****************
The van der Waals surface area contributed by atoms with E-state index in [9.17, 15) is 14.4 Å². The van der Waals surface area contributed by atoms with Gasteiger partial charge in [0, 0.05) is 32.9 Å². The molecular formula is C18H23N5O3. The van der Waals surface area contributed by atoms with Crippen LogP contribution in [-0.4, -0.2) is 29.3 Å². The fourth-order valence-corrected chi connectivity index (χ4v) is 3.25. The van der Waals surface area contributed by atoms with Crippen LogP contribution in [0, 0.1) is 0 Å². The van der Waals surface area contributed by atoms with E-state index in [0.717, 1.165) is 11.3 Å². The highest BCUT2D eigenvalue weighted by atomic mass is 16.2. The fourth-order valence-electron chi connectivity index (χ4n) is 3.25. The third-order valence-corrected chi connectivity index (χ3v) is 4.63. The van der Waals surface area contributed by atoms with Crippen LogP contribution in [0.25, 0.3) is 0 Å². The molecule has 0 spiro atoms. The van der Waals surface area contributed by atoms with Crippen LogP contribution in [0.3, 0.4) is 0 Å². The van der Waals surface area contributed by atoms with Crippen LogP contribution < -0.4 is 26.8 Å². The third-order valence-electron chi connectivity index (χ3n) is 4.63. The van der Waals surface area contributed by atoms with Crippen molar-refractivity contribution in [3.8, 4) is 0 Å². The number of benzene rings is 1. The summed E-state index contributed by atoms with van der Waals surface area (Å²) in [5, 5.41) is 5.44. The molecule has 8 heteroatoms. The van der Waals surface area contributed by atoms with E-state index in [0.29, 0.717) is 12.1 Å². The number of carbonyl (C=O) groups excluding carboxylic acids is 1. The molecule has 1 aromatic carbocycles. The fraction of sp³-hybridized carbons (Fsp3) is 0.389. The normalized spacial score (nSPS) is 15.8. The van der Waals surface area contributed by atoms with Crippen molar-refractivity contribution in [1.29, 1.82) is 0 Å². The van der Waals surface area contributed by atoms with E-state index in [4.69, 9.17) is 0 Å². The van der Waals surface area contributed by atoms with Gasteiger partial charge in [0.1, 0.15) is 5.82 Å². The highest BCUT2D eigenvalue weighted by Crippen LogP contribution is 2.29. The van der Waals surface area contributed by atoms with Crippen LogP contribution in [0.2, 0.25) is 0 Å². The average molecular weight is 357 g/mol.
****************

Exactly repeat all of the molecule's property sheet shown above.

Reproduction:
The van der Waals surface area contributed by atoms with E-state index in [9.17, 15) is 14.4 Å². The van der Waals surface area contributed by atoms with Gasteiger partial charge in [0, 0.05) is 32.9 Å². The molecular formula is C18H23N5O3. The van der Waals surface area contributed by atoms with Crippen LogP contribution in [-0.4, -0.2) is 29.3 Å². The fourth-order valence-corrected chi connectivity index (χ4v) is 3.25. The van der Waals surface area contributed by atoms with Crippen LogP contribution in [0, 0.1) is 0 Å². The van der Waals surface area contributed by atoms with E-state index in [0.717, 1.165) is 11.3 Å². The highest BCUT2D eigenvalue weighted by atomic mass is 16.2. The fourth-order valence-electron chi connectivity index (χ4n) is 3.25. The third-order valence-corrected chi connectivity index (χ3v) is 4.63. The van der Waals surface area contributed by atoms with Crippen LogP contribution in [0.25, 0.3) is 0 Å². The molecule has 0 spiro atoms. The van der Waals surface area contributed by atoms with Crippen LogP contribution in [0.3, 0.4) is 0 Å². The van der Waals surface area contributed by atoms with Crippen LogP contribution < -0.4 is 26.8 Å². The third-order valence-electron chi connectivity index (χ3n) is 4.63. The van der Waals surface area contributed by atoms with Crippen molar-refractivity contribution in [3.8, 4) is 0 Å². The number of benzene rings is 1. The summed E-state index contributed by atoms with van der Waals surface area (Å²) in [5, 5.41) is 5.44. The molecule has 8 heteroatoms. The van der Waals surface area contributed by atoms with E-state index in [0.29, 0.717) is 12.1 Å². The number of carbonyl (C=O) groups excluding carboxylic acids is 1. The molecule has 1 aromatic carbocycles. The fraction of sp³-hybridized carbons (Fsp3) is 0.389. The normalized spacial score (nSPS) is 15.8. The van der Waals surface area contributed by atoms with Crippen molar-refractivity contribution in [1.29, 1.82) is 0 Å². The van der Waals surface area contributed by atoms with E-state index in [4.69, 9.17) is 0 Å². The van der Waals surface area contributed by atoms with Gasteiger partial charge in [0.1, 0.15) is 5.82 Å². The highest BCUT2D eigenvalue weighted by Crippen LogP contribution is 2.29. The van der Waals surface area contributed by atoms with Crippen LogP contribution in [0.2, 0.25) is 0 Å². The average molecular weight is 357 g/mol.